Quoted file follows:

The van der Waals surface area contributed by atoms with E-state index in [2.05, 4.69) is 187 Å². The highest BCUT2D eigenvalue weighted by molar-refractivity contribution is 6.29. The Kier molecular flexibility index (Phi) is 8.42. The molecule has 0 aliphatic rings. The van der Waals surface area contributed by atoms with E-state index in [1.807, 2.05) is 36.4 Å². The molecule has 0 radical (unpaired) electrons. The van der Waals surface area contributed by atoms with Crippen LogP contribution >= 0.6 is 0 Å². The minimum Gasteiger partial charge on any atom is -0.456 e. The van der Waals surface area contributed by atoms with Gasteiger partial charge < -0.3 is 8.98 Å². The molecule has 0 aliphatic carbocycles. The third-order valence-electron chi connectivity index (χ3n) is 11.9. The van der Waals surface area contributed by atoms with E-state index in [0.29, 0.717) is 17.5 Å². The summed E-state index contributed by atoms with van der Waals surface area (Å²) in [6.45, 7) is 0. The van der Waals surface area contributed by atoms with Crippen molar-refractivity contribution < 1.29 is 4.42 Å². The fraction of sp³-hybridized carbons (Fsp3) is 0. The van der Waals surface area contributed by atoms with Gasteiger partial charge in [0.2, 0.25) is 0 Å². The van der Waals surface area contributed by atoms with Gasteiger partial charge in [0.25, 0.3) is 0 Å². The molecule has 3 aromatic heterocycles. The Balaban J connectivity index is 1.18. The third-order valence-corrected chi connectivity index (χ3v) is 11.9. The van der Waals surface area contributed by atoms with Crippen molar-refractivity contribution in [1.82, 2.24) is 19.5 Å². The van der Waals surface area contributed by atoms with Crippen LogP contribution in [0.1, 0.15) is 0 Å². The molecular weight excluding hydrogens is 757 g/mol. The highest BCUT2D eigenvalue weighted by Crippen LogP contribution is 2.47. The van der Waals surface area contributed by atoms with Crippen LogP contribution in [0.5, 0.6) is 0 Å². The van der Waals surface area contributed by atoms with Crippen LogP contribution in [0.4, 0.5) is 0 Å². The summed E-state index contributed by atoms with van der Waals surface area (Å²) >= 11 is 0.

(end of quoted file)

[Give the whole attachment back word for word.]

The van der Waals surface area contributed by atoms with E-state index in [2.05, 4.69) is 187 Å². The highest BCUT2D eigenvalue weighted by molar-refractivity contribution is 6.29. The Kier molecular flexibility index (Phi) is 8.42. The molecule has 0 aliphatic rings. The van der Waals surface area contributed by atoms with E-state index in [1.807, 2.05) is 36.4 Å². The molecule has 0 radical (unpaired) electrons. The van der Waals surface area contributed by atoms with Crippen LogP contribution >= 0.6 is 0 Å². The minimum Gasteiger partial charge on any atom is -0.456 e. The van der Waals surface area contributed by atoms with Gasteiger partial charge < -0.3 is 8.98 Å². The molecule has 0 aliphatic carbocycles. The third-order valence-electron chi connectivity index (χ3n) is 11.9. The van der Waals surface area contributed by atoms with E-state index in [0.29, 0.717) is 17.5 Å². The summed E-state index contributed by atoms with van der Waals surface area (Å²) in [6.45, 7) is 0. The van der Waals surface area contributed by atoms with Crippen molar-refractivity contribution < 1.29 is 4.42 Å². The fraction of sp³-hybridized carbons (Fsp3) is 0. The van der Waals surface area contributed by atoms with Gasteiger partial charge in [0.2, 0.25) is 0 Å². The van der Waals surface area contributed by atoms with Gasteiger partial charge in [0.25, 0.3) is 0 Å². The molecule has 3 aromatic heterocycles. The Balaban J connectivity index is 1.18. The third-order valence-corrected chi connectivity index (χ3v) is 11.9. The van der Waals surface area contributed by atoms with Crippen molar-refractivity contribution in [1.82, 2.24) is 19.5 Å². The van der Waals surface area contributed by atoms with Crippen LogP contribution in [0.1, 0.15) is 0 Å². The molecular weight excluding hydrogens is 757 g/mol. The highest BCUT2D eigenvalue weighted by Crippen LogP contribution is 2.47. The van der Waals surface area contributed by atoms with Crippen LogP contribution in [0.5, 0.6) is 0 Å². The van der Waals surface area contributed by atoms with Crippen LogP contribution in [0.4, 0.5) is 0 Å². The summed E-state index contributed by atoms with van der Waals surface area (Å²) >= 11 is 0.